NZ's failure to harness returning expats' talent costs exporters - BNZ man
"Returning ex-pats get treated like dirt by the NZ-for-lifers whose idea of international travel is an Easter trip to the Gold Coast."Featured comment
BNZ chief economist Tony Alexander told TVNZ’s Q+A programme that the underutilisation of returning migrants is costing the country in terms of potential export growth.
“So, often we may start a company in New Zealand, we look to expand overseas, but we come back with our tails between our legs because we’re not used to the business culture, for instance, overseas. We may not be able to make good decisions about what distributors, franchise operators to pick up overseas. And yet what those expats can offer is a higher degree of connectivity with interested parties offshore, and of course a bit more of, I guess, an internationalised world view. They’re a bit hardened. They know a bit more of the ways of people overseas.”
Around 24,000 Kiwis return home each year and Tony Alexander says we need to do more to harness their talent and experience.
“What they have is an expectation, I think, when they come back that the skills, the experience they’ve picked up overseas will be highly valued, that surely employers would be queuing up in order to offer them jobs. But what they find is that often the employers are just a wee bit shy of them. They’re wary that maybe they’re going to leave again within six, 12 months or so. They’re wary that maybe they’re just going to be a wee bit of an assertive nature for the culture that they may have in their company already in New Zealand. So the expatriates find that they’re not as highly valued as they think they should be, quite frankly.”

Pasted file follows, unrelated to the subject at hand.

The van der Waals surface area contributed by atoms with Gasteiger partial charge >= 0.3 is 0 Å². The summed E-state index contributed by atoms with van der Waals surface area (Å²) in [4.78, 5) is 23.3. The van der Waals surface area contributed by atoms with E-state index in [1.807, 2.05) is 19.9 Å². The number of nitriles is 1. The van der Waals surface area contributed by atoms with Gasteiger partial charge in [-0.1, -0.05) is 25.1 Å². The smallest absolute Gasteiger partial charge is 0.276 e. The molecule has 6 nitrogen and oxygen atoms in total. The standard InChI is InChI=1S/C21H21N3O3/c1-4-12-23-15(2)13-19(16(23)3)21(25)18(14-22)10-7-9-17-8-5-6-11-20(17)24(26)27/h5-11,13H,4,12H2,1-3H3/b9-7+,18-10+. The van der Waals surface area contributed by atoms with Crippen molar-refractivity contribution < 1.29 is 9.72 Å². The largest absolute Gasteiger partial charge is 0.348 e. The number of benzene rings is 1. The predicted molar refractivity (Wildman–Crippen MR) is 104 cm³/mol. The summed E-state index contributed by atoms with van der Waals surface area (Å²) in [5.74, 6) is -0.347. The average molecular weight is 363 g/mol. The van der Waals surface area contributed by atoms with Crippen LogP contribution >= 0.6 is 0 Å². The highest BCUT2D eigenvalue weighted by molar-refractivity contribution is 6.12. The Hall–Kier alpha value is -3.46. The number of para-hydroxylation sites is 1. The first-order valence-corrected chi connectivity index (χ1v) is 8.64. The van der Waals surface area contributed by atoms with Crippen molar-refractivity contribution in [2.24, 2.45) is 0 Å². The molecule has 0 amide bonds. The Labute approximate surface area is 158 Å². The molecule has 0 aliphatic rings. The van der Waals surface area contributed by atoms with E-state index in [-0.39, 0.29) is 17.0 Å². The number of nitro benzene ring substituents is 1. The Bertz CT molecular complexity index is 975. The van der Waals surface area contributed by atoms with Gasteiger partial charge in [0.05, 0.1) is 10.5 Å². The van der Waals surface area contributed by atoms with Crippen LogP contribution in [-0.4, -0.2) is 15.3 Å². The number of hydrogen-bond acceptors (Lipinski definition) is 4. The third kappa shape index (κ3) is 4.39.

Researcher and Brand Strategist Tracey Lee spent 12 years overseas and has recently completed her Master’s thesis on return migration. She says the issue is becoming more important as Kiwis stay away longer, in many cases upwards of five, seven or 10 years.
“So it’s something that New Zealanders often internalise, and they’re like, “OK, I’m having a tough time. I’m doing something wrong.” And I think— And they are coming up against, as Tony touched on in terms of the professionalism, they are coming across this sense of “not invented here”. Like, they’ll say, “We’re not really interested in your fancy foreign ways.” So they’re trying to negotiate this. I think not necessarily— I don’t think necessarily everyone’s looking for replicating their lives overseas.”
Tony Alexander says there's a definite wave in terms of people going to Australia coming back, “and what we’re seeing at the moment is that net flow has changed by about 5000 in the past year. Fewer Kiwis are going; more are coming back. And I think we’re going to see a lot more of that when we see our unemployment rate a year ago was at 6.7%, now at 6.2%. We’re heading down to 5%. A year ago Australia was 5%. They’re now 5.5%. Maybe they’re heading towards 6%. The bright light has gone out a bit in the minerals development sector, so, yeah, we’re going to see a lot more Kiwis returning especially.”
The BNZ economist says many return migrants are surprised by the high price of housing here, “and what I’ve been having to point out to them is that the longer they wait, the higher the price is likely to go, because this is overwhelmingly – as the other speakers have already said earlier on this morning – it’s a supply issue. There's a shortage. The shortage is getting worse every month.”
Watch the full Q+A panel discussion here.